Dr. Bonnie Henry
Provincial Health Officer
When an outbreak hits a community, one of the most urgent things people want is information. This is human nature, as information allows us to protect ourselves, our families and our loved ones.
Information is at the heart of public health: knowing what our risks are, where they are coming from and who is affected. One of the key ways we gather information is through active contact tracing, when public-health teams map the transmission, alert those at risk and close the circle to break the chain.
Public-health protocols also dictate that when the potential for transmission is unknown, we must immediately alert the public. From the very beginning of the COVID-19 outbreak in B.C., we have been doing exactly that – alerting people to the risks within communities through regular briefings and connecting with individuals who are close contacts. When we cannot close the circle, we open the circle.
Public health is boots-on-the-ground health care, which means teams work to connect with each and every person who may be at risk of exposure to COVID-19. We do this to provide individual support and, equally important, to continue to follow the transmission trail.
Initially, public-health teams identified the source of transmission was from travellers. That is why our briefings listed travel locations and cruise ships. With that information known, we were able to put precautions in place.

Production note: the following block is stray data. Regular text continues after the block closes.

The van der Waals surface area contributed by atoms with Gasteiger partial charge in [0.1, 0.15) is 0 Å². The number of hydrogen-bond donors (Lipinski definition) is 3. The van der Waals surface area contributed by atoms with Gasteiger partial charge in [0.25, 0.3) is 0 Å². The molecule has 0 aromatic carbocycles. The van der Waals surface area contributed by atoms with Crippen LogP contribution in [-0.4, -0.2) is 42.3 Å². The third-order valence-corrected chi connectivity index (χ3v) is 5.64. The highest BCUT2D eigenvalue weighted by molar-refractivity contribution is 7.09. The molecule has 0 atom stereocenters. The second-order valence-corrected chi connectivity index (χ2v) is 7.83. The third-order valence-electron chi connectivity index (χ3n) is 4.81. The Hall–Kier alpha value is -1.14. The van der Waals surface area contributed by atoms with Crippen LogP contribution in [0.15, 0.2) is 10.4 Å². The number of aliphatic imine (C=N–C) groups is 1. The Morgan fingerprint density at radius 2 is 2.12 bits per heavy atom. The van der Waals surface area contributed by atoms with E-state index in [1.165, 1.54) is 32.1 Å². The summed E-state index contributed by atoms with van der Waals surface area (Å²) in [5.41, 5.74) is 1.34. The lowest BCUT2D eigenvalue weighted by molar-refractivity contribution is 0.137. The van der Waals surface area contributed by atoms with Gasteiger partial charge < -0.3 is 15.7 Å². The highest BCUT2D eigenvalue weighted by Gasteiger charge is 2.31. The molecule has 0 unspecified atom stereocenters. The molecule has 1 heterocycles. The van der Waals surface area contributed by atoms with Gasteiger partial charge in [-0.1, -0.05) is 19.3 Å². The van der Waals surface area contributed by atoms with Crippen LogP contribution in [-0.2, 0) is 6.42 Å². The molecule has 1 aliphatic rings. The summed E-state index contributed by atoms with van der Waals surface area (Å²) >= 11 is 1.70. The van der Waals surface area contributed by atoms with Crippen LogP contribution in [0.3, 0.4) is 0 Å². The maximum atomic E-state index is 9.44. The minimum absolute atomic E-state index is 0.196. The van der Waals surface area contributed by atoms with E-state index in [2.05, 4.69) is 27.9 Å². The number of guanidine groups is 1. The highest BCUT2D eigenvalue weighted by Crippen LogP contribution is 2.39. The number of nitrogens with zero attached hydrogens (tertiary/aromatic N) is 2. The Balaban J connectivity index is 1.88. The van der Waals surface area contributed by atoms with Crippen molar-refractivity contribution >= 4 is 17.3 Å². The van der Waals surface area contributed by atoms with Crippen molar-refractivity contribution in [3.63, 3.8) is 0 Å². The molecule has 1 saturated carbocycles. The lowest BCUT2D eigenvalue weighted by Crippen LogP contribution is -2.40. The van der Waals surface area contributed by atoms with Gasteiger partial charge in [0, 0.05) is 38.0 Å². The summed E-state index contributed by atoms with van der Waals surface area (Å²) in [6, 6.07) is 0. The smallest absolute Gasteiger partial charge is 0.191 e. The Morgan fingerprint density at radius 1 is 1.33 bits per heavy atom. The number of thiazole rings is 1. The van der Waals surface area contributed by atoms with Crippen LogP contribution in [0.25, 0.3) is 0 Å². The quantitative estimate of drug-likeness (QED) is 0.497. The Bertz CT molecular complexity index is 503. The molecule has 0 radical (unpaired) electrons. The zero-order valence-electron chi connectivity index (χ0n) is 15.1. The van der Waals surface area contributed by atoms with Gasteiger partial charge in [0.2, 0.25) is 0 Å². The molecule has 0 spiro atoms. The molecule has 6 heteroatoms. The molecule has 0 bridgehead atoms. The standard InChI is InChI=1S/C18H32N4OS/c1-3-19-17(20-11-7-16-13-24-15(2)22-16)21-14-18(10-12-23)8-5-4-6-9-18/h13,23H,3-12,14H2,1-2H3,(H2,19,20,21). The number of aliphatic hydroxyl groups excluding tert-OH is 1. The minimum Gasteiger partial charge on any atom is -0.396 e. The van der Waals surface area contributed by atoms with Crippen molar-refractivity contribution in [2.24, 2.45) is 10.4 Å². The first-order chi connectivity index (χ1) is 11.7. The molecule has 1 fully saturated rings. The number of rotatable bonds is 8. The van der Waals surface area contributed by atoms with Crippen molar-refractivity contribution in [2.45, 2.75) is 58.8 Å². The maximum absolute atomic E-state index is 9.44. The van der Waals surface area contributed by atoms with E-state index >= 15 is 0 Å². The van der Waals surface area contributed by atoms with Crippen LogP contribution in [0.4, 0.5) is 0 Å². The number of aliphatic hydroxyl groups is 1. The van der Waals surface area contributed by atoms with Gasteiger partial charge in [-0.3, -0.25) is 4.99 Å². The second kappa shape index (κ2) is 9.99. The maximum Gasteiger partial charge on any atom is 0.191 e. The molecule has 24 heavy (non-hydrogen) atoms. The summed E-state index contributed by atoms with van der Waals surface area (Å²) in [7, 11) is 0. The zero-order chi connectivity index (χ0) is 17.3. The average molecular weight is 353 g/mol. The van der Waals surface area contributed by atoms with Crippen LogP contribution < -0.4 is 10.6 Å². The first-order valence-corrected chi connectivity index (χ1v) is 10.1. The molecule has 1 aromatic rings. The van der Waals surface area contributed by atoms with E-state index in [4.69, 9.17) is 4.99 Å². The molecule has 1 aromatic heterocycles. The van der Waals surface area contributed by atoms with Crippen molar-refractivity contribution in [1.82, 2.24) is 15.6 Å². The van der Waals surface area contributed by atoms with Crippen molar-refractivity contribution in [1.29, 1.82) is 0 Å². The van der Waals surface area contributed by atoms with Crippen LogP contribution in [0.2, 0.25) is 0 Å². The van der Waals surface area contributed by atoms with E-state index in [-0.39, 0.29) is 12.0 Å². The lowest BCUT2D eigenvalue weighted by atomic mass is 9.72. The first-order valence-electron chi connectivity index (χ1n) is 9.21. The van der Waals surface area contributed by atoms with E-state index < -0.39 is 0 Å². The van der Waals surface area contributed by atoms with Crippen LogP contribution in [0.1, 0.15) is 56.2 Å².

However, as we have seen here in B.C. and globally, once there is community transmission, there is no boundary to the spread of COVID-19. Simply put, the risk is everywhere.
It would be irresponsible to mention only a few communities and give people outside those areas a false sense that they are not susceptible or at lower risk. Every health region in British Columbia has people with COVID-19. Every community and home town – no matter how large or small – is at risk.
As we notify the public about COVID-19 cases, we have been careful about how much we disclose about the personal details of people who were potentially exposed and the specific location of confirmed cases. This is because, as with many communicable diseases, there is still very much of a stigma associated with infection.
We want people who have symptoms to contact us and to feel safe contacting us, knowing their personal information will be protected. This is important to everyone. It allows public-health teams to do the work they need to do to keep all of us safe.
So, while I understand the desire to know and understand what the COVID-19 situation is in your community, I need to emphasize that knowing where the positive cases are does not protect you, your family or your community. The actions you take will do that.
No one is immune from this disease, but everyone can make a difference. Every British Columbian has a part to play to flatten the curve.
Wash your hands, do not touch your face, stay home if you are ill, and stay apart with physical distancing. Let’s all do the right thing.